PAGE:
Don ignores the “rule” about matching one’s footwear to his belt, instead wearing a pair of dark brown leather tassel loafers with black socks. The shoes are dark enough that the discrepancy isn’t noticeable, and the choice of brown is more harmonious with a summertime casual outfit with khaki chinos.
The next morning, Don and Betty are forced to repress their encounter with the arrival of Betty’s new husband Henry Francis (Christopher Stanley). Don, dressed in the same outfit but with a more traditional light blue oxford cloth button-down (OCBD) shirt, is relegated to a lonely booth across the room. The shirt has a large button-down collar and front placket. As we don’t see the cuffs under the jacket, it may be short-sleeved like the polo he wore the previous day.
Miscellaneous costume note… An oft-discussed red herring from “The Better Half” (Episode 6.09) was the later scene that found Don and Megan arguing on the balcony of their New York penthouse as the ominous sound of sirens punctuated the background. Don was still wearing his taupe plaid sport jacket for the conversation, but it was Megan’s outfit that drew the most attention, wearing a white T-shirt with a bold red five-point star that ignited several unexpected (to me, at least) fan conspiracy theories that Megan Draper was Mad Men‘s stand-in for Sharon Tate, who wore a similar T-shirt in a famous William Helburn photo shoot for Esquire magazine in 1967.
“No coincidence!” mentioned costume designer Janie Bryant, fanning the flames on Twitter when Helburn’s daughter pointed out the similarities. Fans immediately began speculating based on a growing mountain of connections… was Megan heading for a similar fate as Ms. Tate? (Spoiler: nope.)
Episode 7.01 (“Time Zones”)
Los Angeles, January 1969. At the start of Mad Men‘s seventh season, we learn that Sterling Cooper & Partners has expanded out to California with its satellite office in the trusty hands of Pete Campbell and Ted Chaough. While out visiting Megan, who has moved to Benedict Canyon (only fueling the Sharon Tate connection theories), Don stops by the famous Canters Deli in L.A. for lunch with an ebullient Pete.
Dressed for business despite his unwelcome position with SC&P, Don wears a cream button-down shirt with a solid black tie. The shirt has a larger collar than the yellow shirt he wore half a season earlier when plotting with Ted in Detroit, as well as a front placket, breast pocket, and single-button cuffs.
Don wears copper brown flat front trousers with belt loops, side pockets, jetted back pockets, and plain-hemmed bottoms. Again, he appears to be wearing a slim black leather belt and dark brown tassel loafers, though Don seems to have embraced a California casual style by wearing low, “no-show” socks with his loafers.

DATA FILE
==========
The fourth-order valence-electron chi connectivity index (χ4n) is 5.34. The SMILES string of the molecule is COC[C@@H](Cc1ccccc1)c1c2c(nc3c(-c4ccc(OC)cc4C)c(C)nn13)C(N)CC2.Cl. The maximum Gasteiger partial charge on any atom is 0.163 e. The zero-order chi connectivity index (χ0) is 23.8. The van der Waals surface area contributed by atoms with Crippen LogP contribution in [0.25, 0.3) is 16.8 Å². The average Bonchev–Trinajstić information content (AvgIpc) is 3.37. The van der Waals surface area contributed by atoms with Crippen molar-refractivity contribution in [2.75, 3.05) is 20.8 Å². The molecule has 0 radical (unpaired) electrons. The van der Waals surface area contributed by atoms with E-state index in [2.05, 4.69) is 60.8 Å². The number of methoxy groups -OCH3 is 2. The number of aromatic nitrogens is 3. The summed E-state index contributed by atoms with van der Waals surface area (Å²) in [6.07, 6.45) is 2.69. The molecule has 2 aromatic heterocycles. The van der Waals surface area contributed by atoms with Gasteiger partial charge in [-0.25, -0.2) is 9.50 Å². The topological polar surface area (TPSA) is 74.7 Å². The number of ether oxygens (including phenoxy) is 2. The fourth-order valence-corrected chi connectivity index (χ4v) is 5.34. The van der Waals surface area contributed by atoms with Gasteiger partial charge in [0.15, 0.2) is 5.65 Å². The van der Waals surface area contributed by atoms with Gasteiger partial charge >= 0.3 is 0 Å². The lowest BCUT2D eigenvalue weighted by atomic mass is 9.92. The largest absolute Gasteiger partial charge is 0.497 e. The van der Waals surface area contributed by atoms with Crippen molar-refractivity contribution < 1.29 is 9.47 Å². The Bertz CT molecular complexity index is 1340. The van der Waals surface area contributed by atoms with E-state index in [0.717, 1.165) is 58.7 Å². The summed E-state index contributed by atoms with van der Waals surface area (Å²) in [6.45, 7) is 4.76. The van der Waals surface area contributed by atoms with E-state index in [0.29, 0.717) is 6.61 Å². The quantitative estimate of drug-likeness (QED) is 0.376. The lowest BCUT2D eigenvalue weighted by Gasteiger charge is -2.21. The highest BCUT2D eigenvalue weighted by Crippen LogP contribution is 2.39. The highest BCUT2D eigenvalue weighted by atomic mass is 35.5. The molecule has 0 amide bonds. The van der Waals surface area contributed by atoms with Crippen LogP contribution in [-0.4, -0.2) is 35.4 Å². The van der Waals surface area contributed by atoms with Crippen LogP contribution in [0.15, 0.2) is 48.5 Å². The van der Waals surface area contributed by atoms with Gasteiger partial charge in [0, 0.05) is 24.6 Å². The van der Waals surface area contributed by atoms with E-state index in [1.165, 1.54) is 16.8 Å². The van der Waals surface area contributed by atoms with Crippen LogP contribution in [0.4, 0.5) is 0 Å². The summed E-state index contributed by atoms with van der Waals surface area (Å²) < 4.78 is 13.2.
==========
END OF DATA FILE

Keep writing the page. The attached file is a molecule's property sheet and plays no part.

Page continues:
Episode 7.06 (“The Strategy”)
New York City, June 1969. With Chevy no longer an SC&P client, Peggy Olson (Elisabeth Moss) is putting her full effort into securing the Burger Chef account for the agency, though her insecurities create frustrating obstacles. Having been rehired by SC&P a few episodes earlier, Don shows up—hat literally in hand—over the weekend to lend his hand at finessing the pitch and reassuring Peggy of her own talents and abilities, a reconciliation between the two that culminates with a comforting dance to Frank Sinatra’s “My Way” on the radio, an anthem emblematic of the brilliant ad man’s personal ethos.
This is the most that Don dresses up the taupe plaid jacket, wearing one of his classic white dress shirts with a semi-spread collar and double (French) cuffs as opposed to the button-down collar, button-cuff shirts he wore with the jacket for earlier appearances. Per usual, the shirt has a front placket and breast pocket for Don’s cigarettes.
Don wears a “downhill”-striped navy silk tie with sets of orange-and-gold stripes crossing against the navy ground from the right shoulder-down-to-left hip.
Don wears dark navy flat front trousers with side pockets, back pockets, and belt loops for his black leather belt with its rectangular brass box-style buckle.
Don’s favorite summer hat, a blue-gray short-brimmed trilby made from fine Milanese Pinzano straw, is in his hand when he appears in the office, but—ever aware of social conventions—he isn’t seen wearing it during the all-indoor scene. The hat has a black band with colorful mauve-and-gray stripes.
Accessories and More
After a few Jaeger-LeCoultres and a Rolex Explorer across the first half of the show, Don Draper wears a beautiful and classic Omega Seamaster DeVille luxury watch during the latter half from his 40th birthday celebration at the top of season five to his Big Sur retreat at the end of the final season.